Recording of November 2013: Another Self Portrait (1969–1971)

Bob Dylan: Another Self Portrait (1969–1971): The Bootleg Series Vol.10
Columbia/Legacy 88883 73488 2 (4 CDs). 2013. Bob Johnston, Al Kooper, orig. prods.; Neil Wilburn, Don Puluse, Glyn Johns, orig. engs.; Elliot Mazer, Glyn Johns (Isle of Wight disc); Jeff Rosen, Steve Berkowitz, prods.; Greg Calbi, mastering. AAD? TT: 4:06:32
Performance ****½
Sonics ****½

It wasn't until I'd read Michael Metzger's write-up of Self Portrait in "Records To Die For" (Stereophile, February 2002) that I was prompted to revisit Bob Dylan's once-critically-scoffed-at musical enigma from 1970. Sandwiched between the new country of 1969's Nashville Skyline and the decidedly folkier New Morning from late 1970, the two LPs of the original Self Portrait sounded like the work of an artist, albeit one still in his late 20s, wanting to unplug from the world and his already staggering body of work. With its quirky cover versions and unfocused song selection, it left plenty of fans scratching their heads.

But as Metzger suggested, Self Portrait has aged well; once underappreciated, it is now revered. Columbia/Legacy's stellar Bootleg Series of Dylan recordings—live and in-studio, and now numbering in the double digits—is home to masterfully unearthed and polished treasures heretofore unavailable legitimately. Vol.10 adds mightily to Dylan's legacy, and to that of Self Portrait.

Another Self Portrait takes us back to the turbulent years of the first Nixon administration, shortly after Woodstock. All these years later, this now feels like the musical escape many searched for in those dark days, but in a more intimate, benign way than the strident rock and progressive jazz of the day.

The 35-track, two-CD edition comprises unreleased and/or alternate versions of songs, many traditional, from the Self Portrait sessions, as well as ones from Nashville Skyline and, even better, New Morning. The four-CD edition adds the 17 songs of Dylan's previously unreleased Isle of Wight concert of August 31, 1969, with the Band, as well as the original Self Portrait, newly remastered. Splurge on the latter, if you can.

Among the revelations that unfold again and again on Another Self Portrait is just how good a singer the Bard could be. The traditional "Spanish Is the Loving Tongue," an unreleased track from the original Portrait, features Dylan alone on piano, his voice wistful as he sings "Oh how a night would go a-flyin' / All too soon, I'd hear her sighin' / In her sweet and quiet tone / Mi amor, mi corazón." The song, which grew out of an old Charles Badger Clark poem, would later appear on Dylan (1973) with a south-of-the-border flavor, but without these lyrics or this splendor.

An alternate version of Skyline's "I Threw It All Away" again shows off Dylan in his warm, let-me-tell-you-a-story voice as he atones and urges all who listen, "If you find someone who gives you all of her love / Take it to your heart, don't let it stray." It's one of Dylan's most poignant songs, and at 2:21 one of his most economical. Charlie McCoy and Kenneth Buttrey, Nashville players and members of A-list session band Area Code 615, are heard here, and frequently on Another Self Portrait.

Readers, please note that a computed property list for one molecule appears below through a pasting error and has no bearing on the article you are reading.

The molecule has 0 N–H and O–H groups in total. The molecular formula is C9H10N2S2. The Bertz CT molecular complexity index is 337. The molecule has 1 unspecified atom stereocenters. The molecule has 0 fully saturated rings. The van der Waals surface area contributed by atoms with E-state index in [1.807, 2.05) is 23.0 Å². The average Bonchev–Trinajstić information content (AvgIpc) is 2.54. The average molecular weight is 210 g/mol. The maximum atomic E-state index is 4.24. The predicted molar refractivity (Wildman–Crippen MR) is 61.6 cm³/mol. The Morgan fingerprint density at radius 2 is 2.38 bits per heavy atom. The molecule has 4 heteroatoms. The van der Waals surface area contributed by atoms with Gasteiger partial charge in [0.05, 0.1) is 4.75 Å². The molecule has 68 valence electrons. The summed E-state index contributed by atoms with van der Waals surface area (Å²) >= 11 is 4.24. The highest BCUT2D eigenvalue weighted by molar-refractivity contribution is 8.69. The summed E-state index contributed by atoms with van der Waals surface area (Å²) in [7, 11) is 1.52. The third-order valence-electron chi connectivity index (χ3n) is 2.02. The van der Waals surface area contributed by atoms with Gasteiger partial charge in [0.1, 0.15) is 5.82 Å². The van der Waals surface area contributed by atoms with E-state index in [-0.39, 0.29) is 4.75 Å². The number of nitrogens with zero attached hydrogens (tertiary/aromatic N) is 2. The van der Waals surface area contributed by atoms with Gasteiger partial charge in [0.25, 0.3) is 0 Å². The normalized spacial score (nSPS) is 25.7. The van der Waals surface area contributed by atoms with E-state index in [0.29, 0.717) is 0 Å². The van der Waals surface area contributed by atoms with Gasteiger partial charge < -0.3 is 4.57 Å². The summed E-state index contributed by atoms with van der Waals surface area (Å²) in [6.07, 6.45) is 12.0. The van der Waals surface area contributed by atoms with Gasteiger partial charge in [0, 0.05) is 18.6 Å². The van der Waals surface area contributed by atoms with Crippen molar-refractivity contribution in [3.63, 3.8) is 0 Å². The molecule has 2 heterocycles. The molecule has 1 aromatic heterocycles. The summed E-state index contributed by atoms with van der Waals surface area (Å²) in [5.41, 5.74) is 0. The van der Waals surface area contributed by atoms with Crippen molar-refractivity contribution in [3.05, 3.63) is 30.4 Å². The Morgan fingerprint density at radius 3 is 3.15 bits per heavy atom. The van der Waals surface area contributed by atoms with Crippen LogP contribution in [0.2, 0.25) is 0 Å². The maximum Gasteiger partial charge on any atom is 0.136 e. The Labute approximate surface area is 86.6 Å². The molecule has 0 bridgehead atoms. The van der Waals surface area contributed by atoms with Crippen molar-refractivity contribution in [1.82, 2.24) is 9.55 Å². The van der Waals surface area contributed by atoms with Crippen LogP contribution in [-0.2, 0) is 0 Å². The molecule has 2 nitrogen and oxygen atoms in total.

Another world-class participant is George Harrison, contributing guitar to "Working on a Guru," an unreleased Dylan song from New Morning, with a pinch of "Old Brown Shoe." Harrison also sings and plays guitar in "Time Passes Slowly #1." Musical nectar. As is the jubilant, upbeat "New Morning"—with horns! It's as if Dylan's trying to exorcize the tumult of the day, the hell with Nixon and the war.

Also wafting throughout the collection are the ghosts of heroes Woody Guthrie (no Guthrie songs here, though), in "Railroad Bill" and Dylan's own "Only a Hobo," and Lead Belly ("Bring Me a Little Water").

Then there's the Isle of Wight concert, four months after Skyline's release and just before the unveiling of the Band's seminal second album. Fittingly, Dylan imbues many of the vocals with his sweet twang of the time, with Robertson, Danko, Hudson, Manuel, and Helm his ace accomplices. "It Ain't Me Babe," part of Dylan's solo segment, feels like it could've come from Skyline, despite being written years earlier. Same with the loose "One Too Many Mornings" and the boozy "The Mighty Quinn." More delicate is a solo "Wild Mountain Thyme," earlier recorded by Dylan proteges the Byrds, and a retro "To Ramona," in which what could be some minor amp buzz provides a touch of additional intimacy to a timeless concert, one Dylan sounds happy to be playing (footnote 1).

In a collection generous in songs not written by Dylan, it's interesting that the words of a relatively obscure songwriter nicely sum up the Another Self Portrait vibe: relax, slow down, and savor the moment rather than rebel against it. Accompanying himself on harmonica and joined by Al Kooper and David Bromberg, the master sings, "Take off your thirsty boots / And stay for a while / Your feet are hot and weary / From a dusty mile." "Thirsty Boots" was written by Eric Andersen, and the greatest songwriter of our time sings it as if it were his own. Here, indeed, it is.—David Sokol

Footnote 1: What I found fascinating about the Isle of Wight concert was the way the Band almost staggered into each song's intro. It's as if Dylan didn't have a set list, instead reaching into his memory to select the song on the fly, secure in the knowledge that the Band would recognize the first note.—John Atkinson